The autoimmune ecology: an update

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Abstract

Purpose of review

The autoimmune ecology refers to the interactions between individuals and their environment leading to a breakdown in immune tolerance and, therefore, to the development of one or more autoimmune diseases in such an individual. Herein, an update is offered on four specific factors associated with autoimmune diseases, namely, vitamin D, smoking, alcohol and coffee consumption from the perspective of exposome and metabolomics.

Recent findings

Smoking is associated with an increased risk for most of the autoimmune diseases. Carbamylation of proteins as well as NETosis have emerged as possible new pathophysiological mechanisms for rheumatoid arthritis. Low-to-moderate alcohol consumption seems to decrease the risk of systemic lupus erythematosus and rheumatoid arthritis, and studies of vitamin have suggested a beneficial effect on these conditions. Coffee intake appears to be a risk factor for type 1 diabetes mellitus and rheumatoid arthritis and a protective factor for multiple sclerosis and primary biliary cholangitis.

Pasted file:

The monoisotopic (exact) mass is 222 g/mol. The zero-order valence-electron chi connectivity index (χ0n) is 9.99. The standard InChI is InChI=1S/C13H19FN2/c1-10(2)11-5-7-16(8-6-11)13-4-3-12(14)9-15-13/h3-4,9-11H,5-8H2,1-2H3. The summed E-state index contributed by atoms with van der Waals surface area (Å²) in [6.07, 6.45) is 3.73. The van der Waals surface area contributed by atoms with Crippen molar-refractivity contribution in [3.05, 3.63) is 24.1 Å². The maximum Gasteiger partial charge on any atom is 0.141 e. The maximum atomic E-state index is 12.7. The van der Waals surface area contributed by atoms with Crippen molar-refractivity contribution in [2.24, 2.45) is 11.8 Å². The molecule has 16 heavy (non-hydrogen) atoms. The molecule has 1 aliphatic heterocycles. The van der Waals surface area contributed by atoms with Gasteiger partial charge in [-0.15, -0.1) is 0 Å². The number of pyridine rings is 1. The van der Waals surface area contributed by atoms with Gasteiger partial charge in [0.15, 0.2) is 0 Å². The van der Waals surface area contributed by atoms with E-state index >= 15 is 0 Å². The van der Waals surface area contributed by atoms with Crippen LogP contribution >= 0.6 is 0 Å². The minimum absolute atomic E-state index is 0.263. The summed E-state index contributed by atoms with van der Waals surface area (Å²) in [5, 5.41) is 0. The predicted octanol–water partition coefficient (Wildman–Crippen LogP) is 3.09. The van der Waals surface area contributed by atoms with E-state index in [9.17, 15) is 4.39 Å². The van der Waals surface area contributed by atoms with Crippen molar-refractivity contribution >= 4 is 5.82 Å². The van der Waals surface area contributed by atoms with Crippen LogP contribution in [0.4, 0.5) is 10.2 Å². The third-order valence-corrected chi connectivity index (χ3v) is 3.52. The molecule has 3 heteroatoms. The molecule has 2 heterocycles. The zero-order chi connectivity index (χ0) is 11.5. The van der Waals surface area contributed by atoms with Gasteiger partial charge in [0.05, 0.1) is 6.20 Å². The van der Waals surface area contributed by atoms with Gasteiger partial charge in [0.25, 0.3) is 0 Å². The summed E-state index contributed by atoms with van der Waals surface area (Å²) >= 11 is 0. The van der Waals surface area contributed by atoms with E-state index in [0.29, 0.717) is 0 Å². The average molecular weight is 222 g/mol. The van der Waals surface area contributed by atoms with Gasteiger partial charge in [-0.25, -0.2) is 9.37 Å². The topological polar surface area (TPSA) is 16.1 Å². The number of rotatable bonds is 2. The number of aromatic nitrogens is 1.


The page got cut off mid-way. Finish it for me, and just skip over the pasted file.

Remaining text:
Summary

Recent studies support the previously established positive associations between environmental factors and most of the autoimmune diseases. Nevertheless, further studies from the perspective of metabolomics, proteomics and genomics will help to clarify the effect of environment on autoimmune diseases.

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